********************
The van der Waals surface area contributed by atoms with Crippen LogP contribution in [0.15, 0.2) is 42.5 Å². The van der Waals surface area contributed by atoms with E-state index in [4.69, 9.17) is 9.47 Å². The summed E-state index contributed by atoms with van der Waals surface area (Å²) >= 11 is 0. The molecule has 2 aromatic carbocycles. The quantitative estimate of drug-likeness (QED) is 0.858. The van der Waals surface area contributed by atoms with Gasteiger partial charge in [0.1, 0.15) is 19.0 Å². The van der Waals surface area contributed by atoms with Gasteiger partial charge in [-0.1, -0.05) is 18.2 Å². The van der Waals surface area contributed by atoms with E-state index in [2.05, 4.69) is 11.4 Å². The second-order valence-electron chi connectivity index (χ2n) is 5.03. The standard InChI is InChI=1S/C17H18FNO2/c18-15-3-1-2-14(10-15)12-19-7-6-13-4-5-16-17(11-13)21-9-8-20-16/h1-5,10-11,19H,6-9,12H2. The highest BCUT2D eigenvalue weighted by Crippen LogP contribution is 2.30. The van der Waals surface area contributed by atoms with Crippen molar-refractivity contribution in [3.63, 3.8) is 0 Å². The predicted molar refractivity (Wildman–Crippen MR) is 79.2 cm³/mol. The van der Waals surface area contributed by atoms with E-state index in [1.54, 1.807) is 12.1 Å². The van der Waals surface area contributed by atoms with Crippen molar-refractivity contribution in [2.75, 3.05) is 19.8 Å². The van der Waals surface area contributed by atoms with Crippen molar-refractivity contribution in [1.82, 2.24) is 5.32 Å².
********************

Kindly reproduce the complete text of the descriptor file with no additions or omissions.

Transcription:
The van der Waals surface area contributed by atoms with Crippen LogP contribution in [0.15, 0.2) is 42.5 Å². The van der Waals surface area contributed by atoms with E-state index in [4.69, 9.17) is 9.47 Å². The summed E-state index contributed by atoms with van der Waals surface area (Å²) >= 11 is 0. The molecule has 2 aromatic carbocycles. The quantitative estimate of drug-likeness (QED) is 0.858. The van der Waals surface area contributed by atoms with Gasteiger partial charge in [0.1, 0.15) is 19.0 Å². The van der Waals surface area contributed by atoms with Gasteiger partial charge in [-0.1, -0.05) is 18.2 Å². The van der Waals surface area contributed by atoms with E-state index in [2.05, 4.69) is 11.4 Å². The second-order valence-electron chi connectivity index (χ2n) is 5.03. The standard InChI is InChI=1S/C17H18FNO2/c18-15-3-1-2-14(10-15)12-19-7-6-13-4-5-16-17(11-13)21-9-8-20-16/h1-5,10-11,19H,6-9,12H2. The highest BCUT2D eigenvalue weighted by Crippen LogP contribution is 2.30. The van der Waals surface area contributed by atoms with Crippen molar-refractivity contribution in [3.63, 3.8) is 0 Å². The predicted molar refractivity (Wildman–Crippen MR) is 79.2 cm³/mol. The van der Waals surface area contributed by atoms with E-state index in [1.54, 1.807) is 12.1 Å². The van der Waals surface area contributed by atoms with Crippen molar-refractivity contribution in [2.75, 3.05) is 19.8 Å². The van der Waals surface area contributed by atoms with Crippen molar-refractivity contribution in [1.82, 2.24) is 5.32 Å².